I believe that the shame and guilt created from being abused is not for the victims to hold on to. I want to show others that firsthand so that they know it was not an end to their life.

Some days it can feel as if everything is too much, but know that you are not alone. Give yourself permission to do what you need to do. Write, read, laugh, cry or exercise. Whatever feels right, but the most important thing is do it for yourself and do it knowing you deserve better.

I no longer see myself as a victim or a survivor but simply as me, a human being. Free. I believe everyone should feel good about themselves. I am proud to say that I do and I truly hope you do too.

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Emily's Story

I don't remember when it began. I just always knew something was not quite right.

There were games, secret games. It takes a lot for me to say this, but my father, my biological father, sexually abused me for most of my childhood. He didn't touch my brother, I'm happy about that. But sometimes I did wonder if my brother knew what was happening to me.

Apparently dads sexually abuse their children more than people think. But it wasn't just my dad. I don't remember much of it. I've blacked most of it out. It's like I have these big fuzzy black holes in my memory. I don't remember anything really until I was about 10. Before then all I have is colours, or objects, and emotions. One thing I do remember is that he had friends, friends from church no less. They hurt me too.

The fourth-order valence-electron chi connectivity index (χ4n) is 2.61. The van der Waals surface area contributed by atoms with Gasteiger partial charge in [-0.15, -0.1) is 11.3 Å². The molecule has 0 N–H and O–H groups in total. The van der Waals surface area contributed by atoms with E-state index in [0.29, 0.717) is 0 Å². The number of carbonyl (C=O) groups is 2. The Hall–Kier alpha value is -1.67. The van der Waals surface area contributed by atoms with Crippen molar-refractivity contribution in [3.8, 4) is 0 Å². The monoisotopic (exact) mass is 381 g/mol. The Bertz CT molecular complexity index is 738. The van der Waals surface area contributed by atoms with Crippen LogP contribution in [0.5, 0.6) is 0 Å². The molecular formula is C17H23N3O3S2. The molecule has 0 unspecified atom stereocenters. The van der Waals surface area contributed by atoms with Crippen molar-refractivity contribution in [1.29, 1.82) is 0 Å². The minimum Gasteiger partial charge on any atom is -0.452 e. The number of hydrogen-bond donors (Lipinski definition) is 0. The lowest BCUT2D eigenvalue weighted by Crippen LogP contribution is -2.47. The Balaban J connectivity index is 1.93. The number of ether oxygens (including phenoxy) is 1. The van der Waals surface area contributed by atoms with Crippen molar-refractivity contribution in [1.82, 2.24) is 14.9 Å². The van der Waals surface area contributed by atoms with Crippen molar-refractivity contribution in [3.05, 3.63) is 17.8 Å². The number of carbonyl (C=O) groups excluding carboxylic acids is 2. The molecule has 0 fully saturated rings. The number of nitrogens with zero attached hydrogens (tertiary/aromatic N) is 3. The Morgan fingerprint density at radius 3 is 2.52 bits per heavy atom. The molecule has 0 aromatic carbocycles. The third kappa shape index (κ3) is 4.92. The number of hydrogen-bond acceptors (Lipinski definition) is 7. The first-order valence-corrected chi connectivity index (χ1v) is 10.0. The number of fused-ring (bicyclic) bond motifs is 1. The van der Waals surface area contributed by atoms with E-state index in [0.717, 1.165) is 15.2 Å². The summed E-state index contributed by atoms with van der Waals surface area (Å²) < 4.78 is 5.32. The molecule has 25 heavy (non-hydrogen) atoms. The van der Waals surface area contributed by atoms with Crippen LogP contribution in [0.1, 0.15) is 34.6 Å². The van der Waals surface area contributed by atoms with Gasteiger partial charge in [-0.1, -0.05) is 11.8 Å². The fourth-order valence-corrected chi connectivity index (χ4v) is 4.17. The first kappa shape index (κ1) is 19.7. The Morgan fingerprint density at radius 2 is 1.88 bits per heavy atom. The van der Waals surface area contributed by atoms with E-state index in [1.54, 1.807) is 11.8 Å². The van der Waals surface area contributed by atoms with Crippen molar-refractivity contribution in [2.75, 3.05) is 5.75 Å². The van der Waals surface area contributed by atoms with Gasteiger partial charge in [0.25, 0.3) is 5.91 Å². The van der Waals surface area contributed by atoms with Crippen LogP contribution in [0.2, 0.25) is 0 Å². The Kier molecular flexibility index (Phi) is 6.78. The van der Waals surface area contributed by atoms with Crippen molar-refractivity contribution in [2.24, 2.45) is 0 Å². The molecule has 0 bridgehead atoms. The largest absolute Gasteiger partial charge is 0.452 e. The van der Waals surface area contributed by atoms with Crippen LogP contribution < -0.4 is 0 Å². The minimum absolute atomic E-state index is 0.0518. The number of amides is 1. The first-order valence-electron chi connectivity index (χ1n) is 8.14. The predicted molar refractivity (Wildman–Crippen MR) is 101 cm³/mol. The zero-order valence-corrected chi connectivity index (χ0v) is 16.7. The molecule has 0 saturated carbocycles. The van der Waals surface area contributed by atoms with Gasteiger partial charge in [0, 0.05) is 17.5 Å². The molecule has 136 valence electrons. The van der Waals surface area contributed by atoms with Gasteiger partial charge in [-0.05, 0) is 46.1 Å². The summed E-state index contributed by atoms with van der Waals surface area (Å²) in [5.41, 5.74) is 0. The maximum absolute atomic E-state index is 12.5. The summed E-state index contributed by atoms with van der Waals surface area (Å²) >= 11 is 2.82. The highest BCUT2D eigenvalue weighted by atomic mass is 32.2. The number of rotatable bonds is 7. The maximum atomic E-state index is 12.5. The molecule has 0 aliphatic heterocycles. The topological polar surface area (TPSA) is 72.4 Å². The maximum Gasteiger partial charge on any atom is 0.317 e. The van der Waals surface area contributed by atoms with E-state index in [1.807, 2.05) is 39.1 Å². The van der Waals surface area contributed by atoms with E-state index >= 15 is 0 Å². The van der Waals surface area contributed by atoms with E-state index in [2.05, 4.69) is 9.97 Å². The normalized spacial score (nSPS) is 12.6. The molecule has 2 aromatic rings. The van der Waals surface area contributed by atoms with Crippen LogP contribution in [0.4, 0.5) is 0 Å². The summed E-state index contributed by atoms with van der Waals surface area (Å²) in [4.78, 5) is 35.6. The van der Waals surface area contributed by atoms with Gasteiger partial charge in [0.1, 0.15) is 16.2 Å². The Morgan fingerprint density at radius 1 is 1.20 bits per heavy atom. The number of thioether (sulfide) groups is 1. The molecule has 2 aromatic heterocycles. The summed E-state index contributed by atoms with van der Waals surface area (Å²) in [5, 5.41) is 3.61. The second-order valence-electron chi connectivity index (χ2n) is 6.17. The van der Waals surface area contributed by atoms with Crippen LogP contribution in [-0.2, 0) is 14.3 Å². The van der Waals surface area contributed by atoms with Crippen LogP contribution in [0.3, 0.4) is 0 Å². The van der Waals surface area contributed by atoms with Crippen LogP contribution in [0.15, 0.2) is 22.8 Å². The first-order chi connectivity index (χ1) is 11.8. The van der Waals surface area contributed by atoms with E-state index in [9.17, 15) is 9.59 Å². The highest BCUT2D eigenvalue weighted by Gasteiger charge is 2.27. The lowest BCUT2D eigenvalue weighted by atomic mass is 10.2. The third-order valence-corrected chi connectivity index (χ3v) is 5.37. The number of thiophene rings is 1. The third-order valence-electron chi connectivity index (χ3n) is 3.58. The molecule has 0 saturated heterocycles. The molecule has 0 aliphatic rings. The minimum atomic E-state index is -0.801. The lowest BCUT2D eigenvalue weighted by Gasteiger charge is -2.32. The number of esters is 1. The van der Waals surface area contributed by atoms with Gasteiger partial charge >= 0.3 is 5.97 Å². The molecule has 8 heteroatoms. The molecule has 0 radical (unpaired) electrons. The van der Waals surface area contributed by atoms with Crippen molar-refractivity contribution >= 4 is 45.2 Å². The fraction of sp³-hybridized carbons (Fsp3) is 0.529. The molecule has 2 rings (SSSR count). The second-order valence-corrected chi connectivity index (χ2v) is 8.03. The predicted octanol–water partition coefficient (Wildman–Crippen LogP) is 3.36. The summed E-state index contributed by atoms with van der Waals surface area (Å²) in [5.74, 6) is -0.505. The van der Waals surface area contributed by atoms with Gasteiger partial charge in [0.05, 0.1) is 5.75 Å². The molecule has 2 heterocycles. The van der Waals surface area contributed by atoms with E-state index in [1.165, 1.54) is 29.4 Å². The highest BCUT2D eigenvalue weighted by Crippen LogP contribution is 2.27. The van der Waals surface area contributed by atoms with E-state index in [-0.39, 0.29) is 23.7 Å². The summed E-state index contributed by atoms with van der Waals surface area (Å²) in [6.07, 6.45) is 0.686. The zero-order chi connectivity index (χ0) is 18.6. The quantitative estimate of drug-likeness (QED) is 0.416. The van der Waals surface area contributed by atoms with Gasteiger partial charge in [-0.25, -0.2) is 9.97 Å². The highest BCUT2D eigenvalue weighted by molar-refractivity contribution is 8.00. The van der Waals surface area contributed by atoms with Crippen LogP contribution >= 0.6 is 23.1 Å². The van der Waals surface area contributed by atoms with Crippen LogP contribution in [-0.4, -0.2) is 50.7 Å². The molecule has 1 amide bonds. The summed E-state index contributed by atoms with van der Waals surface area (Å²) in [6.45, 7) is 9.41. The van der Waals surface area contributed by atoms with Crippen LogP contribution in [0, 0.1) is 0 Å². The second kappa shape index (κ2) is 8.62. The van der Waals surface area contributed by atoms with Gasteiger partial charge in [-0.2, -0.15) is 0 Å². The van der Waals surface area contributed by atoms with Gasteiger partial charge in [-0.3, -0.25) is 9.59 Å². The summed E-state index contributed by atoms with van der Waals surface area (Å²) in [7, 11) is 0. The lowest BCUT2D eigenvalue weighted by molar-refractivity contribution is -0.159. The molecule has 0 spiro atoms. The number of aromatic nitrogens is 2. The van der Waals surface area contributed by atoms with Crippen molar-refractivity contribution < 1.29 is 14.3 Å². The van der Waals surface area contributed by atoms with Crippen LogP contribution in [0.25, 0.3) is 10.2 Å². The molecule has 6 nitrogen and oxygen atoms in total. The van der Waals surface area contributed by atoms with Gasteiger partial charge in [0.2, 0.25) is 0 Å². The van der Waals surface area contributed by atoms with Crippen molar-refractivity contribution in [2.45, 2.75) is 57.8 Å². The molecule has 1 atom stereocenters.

I felt worthless. Like not even my dad could love me, so why should anyone else. I learned that if I tried hard at school, got involved in after-school stuff I wouldn't have to go home. I became really good at finding stuff to do after school, even if it was just going to the mall with friends. I was determined to be normal. It took a lot of energy to hide my feelings, to not let anything show. Sometimes I just couldn’t hold it in; I cried a lot, but only when I was alone. I was afraid if anyone found out they would look at me differently, see that I was broken, or something.

I never told my mum. I just didn't know how. My dad had already established that I was a liar, everything that went wrong in the house was my fault, and if I tried to say otherwise it proved that I was lying.